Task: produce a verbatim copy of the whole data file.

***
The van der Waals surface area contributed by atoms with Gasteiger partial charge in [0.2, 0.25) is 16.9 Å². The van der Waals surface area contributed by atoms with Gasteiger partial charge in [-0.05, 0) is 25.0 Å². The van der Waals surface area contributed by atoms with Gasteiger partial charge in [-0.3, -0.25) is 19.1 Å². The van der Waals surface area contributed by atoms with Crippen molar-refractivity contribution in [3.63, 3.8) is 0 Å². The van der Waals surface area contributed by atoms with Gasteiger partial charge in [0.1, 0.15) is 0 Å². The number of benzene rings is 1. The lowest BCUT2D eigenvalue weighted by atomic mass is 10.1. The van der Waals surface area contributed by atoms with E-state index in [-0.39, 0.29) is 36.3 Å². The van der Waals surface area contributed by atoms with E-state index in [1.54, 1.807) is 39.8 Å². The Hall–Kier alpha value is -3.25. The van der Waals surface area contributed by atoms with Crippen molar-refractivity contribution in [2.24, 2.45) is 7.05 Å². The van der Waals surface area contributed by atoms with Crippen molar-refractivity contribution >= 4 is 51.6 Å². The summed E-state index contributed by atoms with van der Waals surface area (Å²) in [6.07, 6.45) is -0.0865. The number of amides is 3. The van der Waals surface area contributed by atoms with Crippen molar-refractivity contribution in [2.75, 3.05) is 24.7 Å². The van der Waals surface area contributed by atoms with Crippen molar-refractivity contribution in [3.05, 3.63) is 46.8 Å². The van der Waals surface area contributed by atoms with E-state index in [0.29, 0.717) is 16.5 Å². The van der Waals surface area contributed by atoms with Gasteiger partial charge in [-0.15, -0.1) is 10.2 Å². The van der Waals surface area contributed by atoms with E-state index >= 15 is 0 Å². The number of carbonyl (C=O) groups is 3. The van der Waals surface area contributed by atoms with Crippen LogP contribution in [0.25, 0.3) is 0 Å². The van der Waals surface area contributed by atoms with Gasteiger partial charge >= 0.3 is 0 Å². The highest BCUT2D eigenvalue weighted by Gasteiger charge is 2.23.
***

The van der Waals surface area contributed by atoms with Gasteiger partial charge in [0.2, 0.25) is 16.9 Å². The van der Waals surface area contributed by atoms with Gasteiger partial charge in [-0.05, 0) is 25.0 Å². The van der Waals surface area contributed by atoms with Gasteiger partial charge in [-0.3, -0.25) is 19.1 Å². The van der Waals surface area contributed by atoms with Crippen molar-refractivity contribution in [3.63, 3.8) is 0 Å². The van der Waals surface area contributed by atoms with Gasteiger partial charge in [0.1, 0.15) is 0 Å². The number of benzene rings is 1. The lowest BCUT2D eigenvalue weighted by atomic mass is 10.1. The van der Waals surface area contributed by atoms with E-state index in [-0.39, 0.29) is 36.3 Å². The van der Waals surface area contributed by atoms with E-state index in [1.54, 1.807) is 39.8 Å². The Hall–Kier alpha value is -3.25. The van der Waals surface area contributed by atoms with Crippen molar-refractivity contribution in [2.24, 2.45) is 7.05 Å². The van der Waals surface area contributed by atoms with Crippen molar-refractivity contribution >= 4 is 51.6 Å². The summed E-state index contributed by atoms with van der Waals surface area (Å²) in [6.07, 6.45) is -0.0865. The number of amides is 3. The van der Waals surface area contributed by atoms with Crippen molar-refractivity contribution in [2.75, 3.05) is 24.7 Å². The van der Waals surface area contributed by atoms with Crippen molar-refractivity contribution in [3.05, 3.63) is 46.8 Å². The van der Waals surface area contributed by atoms with E-state index in [0.29, 0.717) is 16.5 Å². The van der Waals surface area contributed by atoms with Gasteiger partial charge in [-0.15, -0.1) is 10.2 Å². The van der Waals surface area contributed by atoms with E-state index >= 15 is 0 Å². The number of carbonyl (C=O) groups is 3. The van der Waals surface area contributed by atoms with Crippen LogP contribution in [0.25, 0.3) is 0 Å². The van der Waals surface area contributed by atoms with Gasteiger partial charge >= 0.3 is 0 Å². The highest BCUT2D eigenvalue weighted by Gasteiger charge is 2.23.